The Green Is Golden

Alex McAndrew drops into a chute in Bolton Valley. The resort’s lift-access trails build on the area’s penchant for steep and gnarly terrain. Photo: Bear Cieri NIKON, 1/1000 sec, f/2.8, ISO 4000

The Green Is Golden Paradigms for Growing Recreation Abound in Tight-Knit Vermont

When Vermont’s storied Bolton Valley Resort first decided to spin lifts for mountain biking, it built off a network of rogue trails scraped in throughout two decades by a brotherhood of riders.

For the better part of 20 years, they pedaled to the top of Vista Quad to ride what most considered to be terrifying, technical old-school descents with wooden features in a permanent state of disrepair. When the DesLauriers family bought back their beloved ski area, they didn’t plow these trails under. Rather, they invited the builders and riders to get together and asked if they would team up to modernize the trails with the help of resort and trailbuilding company Gravity Logic.

That kind of people-first partnership makes Vermont mountain biking mind-blowingly cool. Not only is the terrain mentally and physically engaging, but the overall community vibe is also welcoming and friendly because the trails are overwhelmingly built using cooperation, collaboration and stoke. 

At 157 miles long and between 42 and 90 miles wide, the Green Mountain State is a special place where riders, conservationists, farmers, public land managers and private landowners are building a mountain biking utopia. 

It wasn’t always this way. While mountain biking got an early start in Vermont, and a statewide advocacy organization—the Vermont Mountain Bike Association (VMBA)—was formed around 1997, riders weren’t very keen to organize. Back then, many locals tried to keep their trails secret. 

Tom Stuessy was an early visionary of VMBA’s chapter system. Photo: Brooks Curran NIKON, 1/250 sec, f/2.8, ISO 400

Most of them were loose, rocky, slippery, rooty and barely there. Nothing was mapped and access was granted by word of mouth. Dragonback, the only trail in the town of Richmond, was a deer path up a power line to a pond on private land. At that time, the modus operandi was to ask for forgiveness rather than seek permission—and to play dumb when someone got mad.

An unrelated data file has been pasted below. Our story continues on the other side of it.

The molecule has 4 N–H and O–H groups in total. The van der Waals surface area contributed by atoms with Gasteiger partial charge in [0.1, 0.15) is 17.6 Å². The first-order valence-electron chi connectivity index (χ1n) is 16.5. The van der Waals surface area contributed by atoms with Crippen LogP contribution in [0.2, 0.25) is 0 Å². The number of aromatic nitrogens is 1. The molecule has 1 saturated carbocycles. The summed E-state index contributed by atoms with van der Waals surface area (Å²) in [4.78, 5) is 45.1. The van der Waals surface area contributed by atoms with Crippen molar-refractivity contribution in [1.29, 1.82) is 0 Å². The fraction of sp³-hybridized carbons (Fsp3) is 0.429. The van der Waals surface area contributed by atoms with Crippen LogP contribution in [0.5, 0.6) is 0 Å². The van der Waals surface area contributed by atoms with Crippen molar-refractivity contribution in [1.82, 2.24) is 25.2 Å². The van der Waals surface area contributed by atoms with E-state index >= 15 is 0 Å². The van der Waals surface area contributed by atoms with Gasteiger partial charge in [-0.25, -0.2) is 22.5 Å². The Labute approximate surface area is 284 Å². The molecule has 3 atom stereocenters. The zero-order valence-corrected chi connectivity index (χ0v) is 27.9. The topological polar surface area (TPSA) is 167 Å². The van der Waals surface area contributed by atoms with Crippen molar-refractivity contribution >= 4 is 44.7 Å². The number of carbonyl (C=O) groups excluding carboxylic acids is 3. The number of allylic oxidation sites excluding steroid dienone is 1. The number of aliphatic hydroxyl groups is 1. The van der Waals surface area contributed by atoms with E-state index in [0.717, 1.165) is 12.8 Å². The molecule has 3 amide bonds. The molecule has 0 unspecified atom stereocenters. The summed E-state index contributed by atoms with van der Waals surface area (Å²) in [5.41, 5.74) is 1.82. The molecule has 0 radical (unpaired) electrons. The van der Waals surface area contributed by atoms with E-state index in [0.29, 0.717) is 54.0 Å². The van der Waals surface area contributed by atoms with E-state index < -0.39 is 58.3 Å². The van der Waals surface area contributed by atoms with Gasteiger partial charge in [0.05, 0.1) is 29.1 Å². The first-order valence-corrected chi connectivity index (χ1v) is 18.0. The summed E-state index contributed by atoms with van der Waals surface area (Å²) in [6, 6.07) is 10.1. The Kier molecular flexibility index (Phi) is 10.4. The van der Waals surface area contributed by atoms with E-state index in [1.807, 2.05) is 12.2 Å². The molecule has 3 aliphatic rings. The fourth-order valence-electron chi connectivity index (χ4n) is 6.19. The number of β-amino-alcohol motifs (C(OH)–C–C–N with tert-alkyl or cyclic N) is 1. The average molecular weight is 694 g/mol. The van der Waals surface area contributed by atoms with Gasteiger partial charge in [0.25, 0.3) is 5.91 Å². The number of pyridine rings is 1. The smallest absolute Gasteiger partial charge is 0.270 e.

It wasn’t sustainable. Around 2011, a crew of riders brainstormed how to make mountain biking a less-clandestine affair under the umbrella of the VMBA. At one meeting, Tom Stuessy, an educator from Wisconsin who had relocated to Vermont, described his vision for organizing mountain bikers under the VMBA. Stuessy wanted to charge dues and funnel that money back to local chapters. He was almost laughed out of the room. But no one else had a better idea, and no one else wanted to run the VMBA. So it was handed over to Stuessy with the caveat that the organization had $3,800 in the bank and if he wanted to earn a salary, he had to raise the money to fund it.

By the time Stuessy stepped down in 2020, not only did Vermont have more than 1,000 miles of mapped trails, half of them on private land, but the VMBA was the largest state-wide mountain bike organization in the country, with 28 chapters and more than 7,600 members. Volunteers logged more than 30,000 hours of trail work annually. And while Vermont still had a healthy dose of old-school and black-diamond descents, it was also home to a whole heap of new flow trails, intermediate singletrack, beginner zones, skills parks, pumptracks and groomed fat biking systems to round out the state’s two-wheeled recreation portfolio.

The lift-served scene also had exploded. Stuessy changed how and where people recreate in Vermont during a period when the state was transitioning from having more cows than people. While family-owned dairy farms shuttered their stalls and barns became developer eye candy, he nudged property owners to treat land as part of the commons for locals and visitors alike. An economic boom stemming from this new-found line of thinking is now being fully realized in small towns and villages across Vermont.

This state’s trail diversity, excellence and thrill are hard to top—hardwood forests brimming with schist outcroppings; stunning views at the top of long climbs; lakes, rivers and waterways that cool the air and provide a brisk dip of relief after a sweaty, humid day of pedaling. Behind private houses, ribbons of brown dirt spill down maple-and-oak-covered hillsides. Trails extend from one person’s land to their neighbor’s land and then onto the next neighbor’s land. Almost all of it is mapped and open to the public.


Michael Halvorsen, Matt Brabender and CJ Scott (right) tune up a set of berms on Kitchel near East Burke. Photos: Mark J. Clement SONY, 1/250 sec, f/5.6, ISO 200 | SONY, 1/250 sec, f/4, ISO

“Part of what gives Vermont its unique flavor is that it’s small,” says Louise Lintilhac of the Lintilhac Foundation,
which has funded VMBA since Stuessy took the helm. “Instead of dealing with wilderness issues, here we work through the nuances of navigating when a trail runs through someone’s property. But because everyone knows each other, you can strike up a conversation, and that’s how trail access is gained, by people talking to their neighbors.”